That Monday morning, prior to seeing him off for the last time, I confronted him about the posters, the renewed threats, and told him I was scared for his safety.  Dad finally told me he had been carrying a gun for a few years, that he suspected he was being followed frequently, and that a strange protester approached him that previous Friday (would have been 5 March) while he was in the car leaving the clinic in Pensacola heading my way.  He said this man had an eerie look about him and spoke to dad through his car window while staring deeply at him with glazed long staring maniacal eyes.  I remember asking when the stalking started, and he indicated it had been going on at least as long as the wanted poster’s origination about a year or so earlier.  I asked if he considered quitting the circuit and going back to less controversial OB/GYN care.  He told me if he stopped, it would be difficult to find a replacement and he was committed to his patients.  He left headed south, and for the first time I admitted to myself that he had a dangerous job and as anyone whose parent has a dangerous job, I wrapped myself in the warmth and security of “not mine”, “not this time”, and drank the Lethean water temporarily cooling my angst and trepidation.

I spoke with your grandfather again on 9 March 1993.  We did not discuss anything specific.  I was preparing for exams; he was in another of the endless line of hotel rooms and sounded lonely.  Sadly, our terminal conversation was brief and unremarkable.  He indicated he was well and heading to Pensacola, and I told him to be safe.  In retrospect he seemed to hang on the line as though he did not want the conversation to end; yet, neither of us could find a way to carry it forward.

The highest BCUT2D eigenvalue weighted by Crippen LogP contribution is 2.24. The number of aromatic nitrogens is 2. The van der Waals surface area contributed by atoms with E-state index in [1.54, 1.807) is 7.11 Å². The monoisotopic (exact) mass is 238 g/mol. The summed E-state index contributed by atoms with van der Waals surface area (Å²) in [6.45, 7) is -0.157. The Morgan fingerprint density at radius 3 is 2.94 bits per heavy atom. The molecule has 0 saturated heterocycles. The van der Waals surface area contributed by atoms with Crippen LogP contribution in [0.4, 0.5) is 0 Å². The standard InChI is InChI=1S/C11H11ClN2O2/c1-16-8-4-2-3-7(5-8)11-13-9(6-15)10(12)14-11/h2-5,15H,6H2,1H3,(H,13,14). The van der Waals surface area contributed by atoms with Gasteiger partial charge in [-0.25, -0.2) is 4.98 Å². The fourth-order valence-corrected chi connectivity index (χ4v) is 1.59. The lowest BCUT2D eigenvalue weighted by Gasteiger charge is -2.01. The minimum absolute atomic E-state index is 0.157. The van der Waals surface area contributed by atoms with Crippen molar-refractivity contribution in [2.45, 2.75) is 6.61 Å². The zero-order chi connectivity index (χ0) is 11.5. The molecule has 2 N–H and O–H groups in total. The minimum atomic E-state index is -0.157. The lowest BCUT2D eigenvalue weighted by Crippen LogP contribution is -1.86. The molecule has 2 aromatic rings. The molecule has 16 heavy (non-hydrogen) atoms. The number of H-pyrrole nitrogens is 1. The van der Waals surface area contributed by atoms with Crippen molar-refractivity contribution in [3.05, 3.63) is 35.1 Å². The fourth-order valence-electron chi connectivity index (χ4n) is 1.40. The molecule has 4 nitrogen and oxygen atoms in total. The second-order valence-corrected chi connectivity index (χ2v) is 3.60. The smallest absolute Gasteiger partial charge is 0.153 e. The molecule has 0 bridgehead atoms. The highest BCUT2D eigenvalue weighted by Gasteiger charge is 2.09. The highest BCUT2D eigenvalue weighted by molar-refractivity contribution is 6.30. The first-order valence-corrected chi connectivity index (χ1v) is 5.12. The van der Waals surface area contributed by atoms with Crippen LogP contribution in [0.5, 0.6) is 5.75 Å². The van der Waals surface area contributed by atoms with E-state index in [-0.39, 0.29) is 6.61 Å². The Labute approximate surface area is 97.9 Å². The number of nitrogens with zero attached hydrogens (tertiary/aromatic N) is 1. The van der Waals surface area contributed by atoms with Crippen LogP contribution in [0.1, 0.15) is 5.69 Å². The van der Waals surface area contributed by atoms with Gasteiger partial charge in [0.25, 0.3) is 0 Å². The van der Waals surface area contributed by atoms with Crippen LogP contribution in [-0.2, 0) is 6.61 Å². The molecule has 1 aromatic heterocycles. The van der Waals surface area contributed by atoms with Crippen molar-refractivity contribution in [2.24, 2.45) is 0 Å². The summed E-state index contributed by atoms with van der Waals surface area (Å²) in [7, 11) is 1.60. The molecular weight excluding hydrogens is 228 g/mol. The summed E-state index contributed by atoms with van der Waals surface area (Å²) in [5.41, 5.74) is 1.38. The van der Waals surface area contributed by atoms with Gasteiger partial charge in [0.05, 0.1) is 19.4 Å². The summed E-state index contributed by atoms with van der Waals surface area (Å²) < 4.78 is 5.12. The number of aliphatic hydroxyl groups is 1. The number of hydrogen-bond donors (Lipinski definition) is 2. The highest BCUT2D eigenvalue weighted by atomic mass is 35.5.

I drove to class the next morning on what was, otherwise, an exceedingly peaceful and beautiful spring day in Birmingham.  I’ve always preferred living in Birmingham than other cities as it is big enough to provide some degree of needed anonymity; yet, small enough to retain remnants of its prior smallness which is both sides of the pole simultaneously.  As I was studying for a Semantics class, dad was driving to work.  As I got into my car to head home, he was very likely getting out of his for the last time.

You guys have never seen a real answering machine as far as I know since everyone has digital voicemail these days.  In ’93 you were lucky to have the kind with a microcassette (I’ll explain that later) that was the size of a stereo component.  I don’t recall who checked the messages on the afternoon of 10 March—my at the time girlfriend or me—but I remember thinking it odd to get a message from my grandmother in the middle of the week in the middle of the day.  It was an altogether cryptic but clear message.  She simply said “call me when you get home.”  Both of you are still too young to know there are certain messages you don’t want to return.  I don’t mean the messages from people you’ve left behind or don’t want to talk with at that particular moment, but the messages from family purposely ambiguous so you are intrigued enough, but not too scared, to return the call as soon as you hear the message.  Of course I sensed something was wrong, and, logically, I feared it involved dad.

Dad called me one night in January surprisingly upbeat and happy sounding.  It was the night of the 20th anniversary of the Roe v. Wade decision (Supreme Court decision that guarantees a woman’s right to an abortion as you may or may not know when you read this; I’ll get to abortion proper later), and he actually to and was genuinely excited to share his day with me.  First, he said someone from Rolling Stone magazine contacted him recently looking to do a profile on his experience as one of the few Southern abortion providers; secondly, he told me how he had finally had enough of the protesters and their bullshit.  He then described how he sang “Happy Birthday to You” at the protesters outside one of the clinics in Montgomery and in the penultimate verse added, “happy birthday dear Roe v. Waaaade.” He subsequently aimed a small boom box at those gathered outside the clinic and played Tom Petty’s “I Won’t Back Down” singing loudly along.